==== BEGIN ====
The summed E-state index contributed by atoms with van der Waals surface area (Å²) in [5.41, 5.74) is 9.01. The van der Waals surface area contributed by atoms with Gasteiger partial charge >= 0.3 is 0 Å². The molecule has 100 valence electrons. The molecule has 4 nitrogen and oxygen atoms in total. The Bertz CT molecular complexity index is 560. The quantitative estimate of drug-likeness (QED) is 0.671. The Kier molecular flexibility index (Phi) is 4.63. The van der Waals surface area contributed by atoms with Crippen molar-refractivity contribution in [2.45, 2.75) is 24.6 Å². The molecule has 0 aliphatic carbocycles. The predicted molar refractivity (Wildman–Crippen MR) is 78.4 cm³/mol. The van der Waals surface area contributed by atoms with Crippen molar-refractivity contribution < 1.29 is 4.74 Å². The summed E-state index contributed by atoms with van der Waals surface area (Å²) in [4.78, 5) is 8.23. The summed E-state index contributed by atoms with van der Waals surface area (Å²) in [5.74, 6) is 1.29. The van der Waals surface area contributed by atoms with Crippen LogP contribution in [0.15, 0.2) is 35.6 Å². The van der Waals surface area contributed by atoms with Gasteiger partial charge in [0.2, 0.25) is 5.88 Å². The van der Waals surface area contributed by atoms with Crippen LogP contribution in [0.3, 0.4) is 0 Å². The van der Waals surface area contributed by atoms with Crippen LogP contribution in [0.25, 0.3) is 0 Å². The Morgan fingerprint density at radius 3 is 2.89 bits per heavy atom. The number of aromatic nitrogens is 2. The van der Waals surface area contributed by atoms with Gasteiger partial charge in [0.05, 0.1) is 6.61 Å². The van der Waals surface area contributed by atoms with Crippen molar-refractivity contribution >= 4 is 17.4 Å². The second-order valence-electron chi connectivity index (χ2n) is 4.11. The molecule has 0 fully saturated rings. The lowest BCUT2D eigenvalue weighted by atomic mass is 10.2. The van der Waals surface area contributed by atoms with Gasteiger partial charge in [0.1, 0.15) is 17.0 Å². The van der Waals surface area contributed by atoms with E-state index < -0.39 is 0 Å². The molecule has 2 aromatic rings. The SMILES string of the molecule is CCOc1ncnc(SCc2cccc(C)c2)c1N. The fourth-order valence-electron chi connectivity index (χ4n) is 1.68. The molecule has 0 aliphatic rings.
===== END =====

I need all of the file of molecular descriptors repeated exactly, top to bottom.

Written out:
The summed E-state index contributed by atoms with van der Waals surface area (Å²) in [5.41, 5.74) is 9.01. The van der Waals surface area contributed by atoms with Gasteiger partial charge >= 0.3 is 0 Å². The molecule has 100 valence electrons. The molecule has 4 nitrogen and oxygen atoms in total. The Bertz CT molecular complexity index is 560. The quantitative estimate of drug-likeness (QED) is 0.671. The Kier molecular flexibility index (Phi) is 4.63. The van der Waals surface area contributed by atoms with Crippen molar-refractivity contribution in [2.45, 2.75) is 24.6 Å². The molecule has 0 aliphatic carbocycles. The predicted molar refractivity (Wildman–Crippen MR) is 78.4 cm³/mol. The van der Waals surface area contributed by atoms with Crippen molar-refractivity contribution < 1.29 is 4.74 Å². The summed E-state index contributed by atoms with van der Waals surface area (Å²) in [4.78, 5) is 8.23. The summed E-state index contributed by atoms with van der Waals surface area (Å²) in [5.74, 6) is 1.29. The van der Waals surface area contributed by atoms with Crippen LogP contribution in [0.15, 0.2) is 35.6 Å². The van der Waals surface area contributed by atoms with Gasteiger partial charge in [0.2, 0.25) is 5.88 Å². The van der Waals surface area contributed by atoms with Crippen LogP contribution in [0.3, 0.4) is 0 Å². The van der Waals surface area contributed by atoms with Crippen LogP contribution in [0.25, 0.3) is 0 Å². The Morgan fingerprint density at radius 3 is 2.89 bits per heavy atom. The number of aromatic nitrogens is 2. The van der Waals surface area contributed by atoms with Gasteiger partial charge in [0.05, 0.1) is 6.61 Å². The van der Waals surface area contributed by atoms with Crippen molar-refractivity contribution >= 4 is 17.4 Å². The second-order valence-electron chi connectivity index (χ2n) is 4.11. The molecule has 0 fully saturated rings. The lowest BCUT2D eigenvalue weighted by atomic mass is 10.2. The van der Waals surface area contributed by atoms with Gasteiger partial charge in [0.1, 0.15) is 17.0 Å². The van der Waals surface area contributed by atoms with E-state index < -0.39 is 0 Å². The molecule has 2 aromatic rings. The SMILES string of the molecule is CCOc1ncnc(SCc2cccc(C)c2)c1N. The fourth-order valence-electron chi connectivity index (χ4n) is 1.68. The molecule has 0 aliphatic rings.